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Eric D. Skyllingstad and Simon P. de Szoeke

Abstract

Cloud-resolving large-eddy simulations (LES) on a 500 km × 500 km periodic domain coupled to a thermodynamic ocean mixed layer are used to study the effect of large-scale moisture convergence M on the convective population and heat and moisture budgets of the tropical atmosphere, for several simulations with M representative of the suppressed, transitional, and active phases of the Madden–Julian oscillation (MJO). For a limited-area model without an imposed vertical velocity, M controls the overall vertical temperature structure. Moisture convergence equivalent to ~200 W m−2 (9 mm day−1) maintains the observed temperature profile above 5 km. Increased convective heating for simulations with higher M is partially offset by greater infrared cooling, suggesting a potential negative feedback that helps maintain the weak temperature gradient conditions observed in the tropics. Surface evaporation decreases as large-scale moisture convergence increases, and is only a minor component of the overall water budget for convective conditions representing the active phase of the MJO. Cold pools generated by evaporation of precipitation under convective conditions are gusty, with roughly double the wind stress of their surroundings. Consistent with observations, enhanced surface evaporation due to cold pool gusts is up to 40% of the mean, but has a small effect on the total moisture budget compared to the imposed large-scale moisture convergence.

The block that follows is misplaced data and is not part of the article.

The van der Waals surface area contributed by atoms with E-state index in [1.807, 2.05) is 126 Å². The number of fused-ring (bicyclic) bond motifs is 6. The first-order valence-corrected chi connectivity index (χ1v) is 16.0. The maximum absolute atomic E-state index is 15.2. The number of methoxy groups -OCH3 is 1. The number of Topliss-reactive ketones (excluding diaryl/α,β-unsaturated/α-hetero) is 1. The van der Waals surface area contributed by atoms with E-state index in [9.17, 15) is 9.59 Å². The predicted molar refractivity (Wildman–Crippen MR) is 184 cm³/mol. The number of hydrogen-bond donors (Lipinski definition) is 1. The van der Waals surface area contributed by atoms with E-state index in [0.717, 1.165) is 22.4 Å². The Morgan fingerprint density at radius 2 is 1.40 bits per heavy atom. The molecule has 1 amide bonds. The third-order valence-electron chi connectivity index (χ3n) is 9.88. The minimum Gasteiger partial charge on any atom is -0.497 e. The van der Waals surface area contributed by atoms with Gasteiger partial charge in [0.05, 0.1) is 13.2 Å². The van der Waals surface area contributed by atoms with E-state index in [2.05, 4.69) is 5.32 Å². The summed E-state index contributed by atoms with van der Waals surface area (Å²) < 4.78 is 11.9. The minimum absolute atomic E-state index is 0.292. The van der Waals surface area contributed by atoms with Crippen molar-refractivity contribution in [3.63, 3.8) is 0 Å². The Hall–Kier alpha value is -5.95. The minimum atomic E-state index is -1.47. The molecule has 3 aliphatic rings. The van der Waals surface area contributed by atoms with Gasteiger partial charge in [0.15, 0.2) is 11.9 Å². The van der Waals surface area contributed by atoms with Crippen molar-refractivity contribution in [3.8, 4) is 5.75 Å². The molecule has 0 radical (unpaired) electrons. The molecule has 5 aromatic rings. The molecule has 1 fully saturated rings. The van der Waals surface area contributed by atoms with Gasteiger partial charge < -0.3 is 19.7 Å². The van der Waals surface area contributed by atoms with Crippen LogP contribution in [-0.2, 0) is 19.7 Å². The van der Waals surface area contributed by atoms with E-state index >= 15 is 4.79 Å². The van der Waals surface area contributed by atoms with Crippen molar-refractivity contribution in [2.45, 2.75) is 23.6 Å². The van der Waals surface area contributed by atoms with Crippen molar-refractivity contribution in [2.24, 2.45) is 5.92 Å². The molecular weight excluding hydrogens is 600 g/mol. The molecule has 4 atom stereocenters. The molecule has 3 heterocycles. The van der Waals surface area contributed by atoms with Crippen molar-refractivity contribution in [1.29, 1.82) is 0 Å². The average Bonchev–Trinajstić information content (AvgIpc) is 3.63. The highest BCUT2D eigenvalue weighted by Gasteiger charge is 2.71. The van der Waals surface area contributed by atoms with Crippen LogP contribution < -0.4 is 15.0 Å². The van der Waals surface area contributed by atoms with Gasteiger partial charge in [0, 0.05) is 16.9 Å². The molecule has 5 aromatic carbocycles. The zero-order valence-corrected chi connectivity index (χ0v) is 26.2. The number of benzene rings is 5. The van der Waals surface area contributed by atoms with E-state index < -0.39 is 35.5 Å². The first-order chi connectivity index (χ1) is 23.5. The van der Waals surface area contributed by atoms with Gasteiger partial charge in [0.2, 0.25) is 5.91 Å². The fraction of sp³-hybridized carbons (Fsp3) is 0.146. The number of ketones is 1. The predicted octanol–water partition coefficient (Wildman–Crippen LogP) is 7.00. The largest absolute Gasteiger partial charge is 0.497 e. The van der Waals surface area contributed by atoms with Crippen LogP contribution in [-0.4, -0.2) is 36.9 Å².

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Jean-Philippe Duvel

Abstract

Using ERA-Interim global atmospheric reanalysis, an original tracking approach is developed to follow tropical low pressure systems from the early tropical depression (TD) stage up to possible intensification into developed tropical cyclones (TCs). The different TC stages are identified using the IBTrACS dataset. This approach detects many more TD initiations compared to IBTrACS alone and thus gives a more comprehensive dataset to study the cyclogenesis by considering separately TD initiations and the probability of intensification.